10. The Family Stone (Claire Danes, Diane Keaton, Rachel McAdams, Dermot Mulroney, Craig T. Nelson, Sarah Jessica Parker, Luke Wilson)

This tells the story about a Christmas gathering of the Stone family when the eldest son (Dermot Mulroney) brings his very uptight girlfriend (Sarah Jessica Parker) home with him to introduce her to his family, as well as propose to her with his grandmother's wedding ring. Parker's reception by Mulroney's family -- played by Diane Keaton (mom, who is dying), Craig T. Nelson (dad), Rachel McAdams (younger sister), Elizabeth Reaser (older sister), Luke Wilson (younger brother), and Tyrone Giordano (youngest brother) - is chilly, to say the least. So chilly, in fact, that Parker begs her sister (Claire Danes) to join her. Mulroney ends up falling for Danes (and vice versa), Wilson for Parker (and vice versa), and McAdams for her ex-boyfriend (and vice versa) played by Paul Schneider. Chaos ensues, poignancy follows, and although it was greeted with mixed reviews, it has become a holiday favorite for many.

11. Hallmark Christmas Movies (Various)

There isn't one Hallmark Christmas movie, of course. There are hundreds. A new one premiers every weekend beginning in October. And almost without exception, they're corny and predictable. They're almost always a love story, and one or other of the (future) couple has sworn off Christmas because of some bad experience (e.g., divorce, death in the family). Moreover, you can pretty much count on them breaking up with about 15 minutes to go (usually due to some sort of lack of communication) and then getting back together with only a few seconds left on the clock (before the next movie starts). However, in a world that seems hell-bent on becoming more polarized, I (and evidently several others) can do with a corny (cue the next movie on the list...).

12. The Holiday (Cameron Diaz, Jude Law, Kate Winslet, Jack Black, Eli Wallach)

Definitely one our family's holiday favorites. This movie tells the story of two women (Cameron Diaz and Kate Winslet) who, suffering from guy-problems, swap homes with each other (they don't know on another -- they "meet" through an on-line home exchange website) where they each meet someone and fall in love. Diaz's character (Amanda) lives in LA, is a producer of movie trailers, and breaks up with her boy friend after she discovers that he's cheated on her. Winslet (Iris) is a journalist working in London, who's in love with someone who wants to keep her around but doesn't want to commit. When she learns that he's engaged to another journalist, she becomes suicidal, but luckily chooses to spend the holidays in LA instead. A side story concerns elderly gentleman (Eli Wallach--the "Ugly" from "The Good, the Bad, and the Ugly"), who lives near Amanda and whom Iris befriends. It turns out that Wallach is a widowed and retired screen writer whom the screen writer's guild wants to honor. He doesn't want to attend, but Iris talks him into it. I believe Wallach should've at least received a best supporting actor nomination for his role, but this isn't the type of movie that actors and actresses win awards for. One of the biggest surprises is the revelation that Jack Black actually can act. It's too bad he doesn't get more parts like this.

13. Home Alone (Macaulay Culkin, John Heard, Catherine O'Hara, Joe Pesci, Daniel Stern, Robert Blossom)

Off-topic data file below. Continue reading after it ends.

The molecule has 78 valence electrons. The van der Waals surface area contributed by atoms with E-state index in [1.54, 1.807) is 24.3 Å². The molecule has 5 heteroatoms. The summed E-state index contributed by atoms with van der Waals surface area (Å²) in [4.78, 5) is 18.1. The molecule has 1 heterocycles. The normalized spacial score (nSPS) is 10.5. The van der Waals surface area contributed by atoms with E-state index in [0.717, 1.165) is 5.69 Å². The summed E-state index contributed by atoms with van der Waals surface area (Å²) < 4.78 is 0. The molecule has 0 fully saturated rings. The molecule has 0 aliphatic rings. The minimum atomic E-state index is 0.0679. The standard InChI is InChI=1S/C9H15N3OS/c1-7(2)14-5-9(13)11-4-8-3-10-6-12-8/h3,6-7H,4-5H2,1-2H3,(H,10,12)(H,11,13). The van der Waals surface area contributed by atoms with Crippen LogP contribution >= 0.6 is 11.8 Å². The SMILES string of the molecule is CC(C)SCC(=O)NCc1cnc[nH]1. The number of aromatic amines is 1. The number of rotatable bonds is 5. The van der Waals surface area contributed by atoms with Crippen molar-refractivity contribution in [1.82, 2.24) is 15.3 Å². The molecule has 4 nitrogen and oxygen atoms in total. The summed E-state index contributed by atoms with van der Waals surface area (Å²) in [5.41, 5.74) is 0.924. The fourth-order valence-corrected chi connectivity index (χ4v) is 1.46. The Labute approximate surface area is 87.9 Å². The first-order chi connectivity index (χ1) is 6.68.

When adjusted for inflation, Home Alone is the highest grossing Christmas movie of all time at the North American box office. It tells the story of Kevin McCallister (Macaulay Culkin), an 8-year-old boy who is accidentally left behind when his family flies to Paris for their Christmas vacation. Kevin initially relishes being home alone, but soon has to contend with two highly incompetent burglars (Joe Pesci and Daniel Stern), whom he continues to foil with numerous booby-traps. The rest of his family doesn't realize they left him behind until they are mid-flight to Paris and then struggle to find a flight back (all her booked). Kevin also ends up befriending Old Man Marley (Roberts Blossom), who is rumored to have murdered his family. Like many holiday favorites, it received a mixed reception from critics, but many consider it one of the best Christmas films of all time.

14. How the Grinch Stole Christmas (Boris Karloff)

One of the best holiday movies ever (the animated version, that is, not the one that Opie Taylor directed several years later). In it the Grinch, a cave-dwelling creature with a heart "two sizes too small," lives on Mount Crumpit, a steep mountain above Whoville, home of the Whos. His only companion is his faithful dog, Max. Every year from his perch atop Mount Crumpit, the Grinch hears the "clangy" noisy Christmas festivities that take place in Whoville. Annoyed and unable to understand why the Whos are so happy, he sneaks into town on Christmas Eve and takes all of their Christmas presents, decorations, and food in order to prevent Christmas from coming. However, when Christmas morning arrives, the Whos still celebrate Christmas even though all their presents and decorations have been stolen. Realizing that Christmas is more than gifts and presents, the Grinch's heart grows three times in size, and he returns all the presents and trimmings and joins the Whos for the Christmas feast. There are now three Grinch movies, one with "real people" directed by Ron Howard and starring Jim Cary in 2000, and a 2018 computer-animated version with Benedict Cumberbatch in the leading role.

15. It's a Wonderful Life (Jimmy Stewart, Donna Reed, Henry Travers, Lionel Barrymore)